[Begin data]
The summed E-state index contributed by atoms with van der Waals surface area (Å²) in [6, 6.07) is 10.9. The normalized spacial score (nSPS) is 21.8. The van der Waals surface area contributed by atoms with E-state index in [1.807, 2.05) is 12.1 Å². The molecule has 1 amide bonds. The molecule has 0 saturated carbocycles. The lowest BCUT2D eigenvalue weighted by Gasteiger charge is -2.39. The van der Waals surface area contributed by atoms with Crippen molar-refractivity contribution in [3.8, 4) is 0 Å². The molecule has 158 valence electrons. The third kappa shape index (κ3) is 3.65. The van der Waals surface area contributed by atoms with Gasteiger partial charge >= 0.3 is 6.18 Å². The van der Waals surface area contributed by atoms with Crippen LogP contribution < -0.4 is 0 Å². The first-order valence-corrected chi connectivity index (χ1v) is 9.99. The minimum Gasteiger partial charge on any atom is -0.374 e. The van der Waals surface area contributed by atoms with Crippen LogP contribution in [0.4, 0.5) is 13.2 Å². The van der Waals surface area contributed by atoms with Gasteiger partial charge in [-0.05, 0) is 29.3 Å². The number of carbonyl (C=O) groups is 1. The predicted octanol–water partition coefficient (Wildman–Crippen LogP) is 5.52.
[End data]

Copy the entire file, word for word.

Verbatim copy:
The summed E-state index contributed by atoms with van der Waals surface area (Å²) in [6, 6.07) is 10.9. The normalized spacial score (nSPS) is 21.8. The van der Waals surface area contributed by atoms with E-state index in [1.807, 2.05) is 12.1 Å². The molecule has 1 amide bonds. The molecule has 0 saturated carbocycles. The lowest BCUT2D eigenvalue weighted by Gasteiger charge is -2.39. The van der Waals surface area contributed by atoms with Crippen molar-refractivity contribution in [3.8, 4) is 0 Å². The molecule has 158 valence electrons. The third kappa shape index (κ3) is 3.65. The van der Waals surface area contributed by atoms with Gasteiger partial charge >= 0.3 is 6.18 Å². The van der Waals surface area contributed by atoms with Crippen LogP contribution < -0.4 is 0 Å². The first-order valence-corrected chi connectivity index (χ1v) is 9.99. The minimum Gasteiger partial charge on any atom is -0.374 e. The van der Waals surface area contributed by atoms with Crippen LogP contribution in [0.4, 0.5) is 13.2 Å². The van der Waals surface area contributed by atoms with Gasteiger partial charge in [-0.05, 0) is 29.3 Å². The number of carbonyl (C=O) groups is 1. The predicted octanol–water partition coefficient (Wildman–Crippen LogP) is 5.52.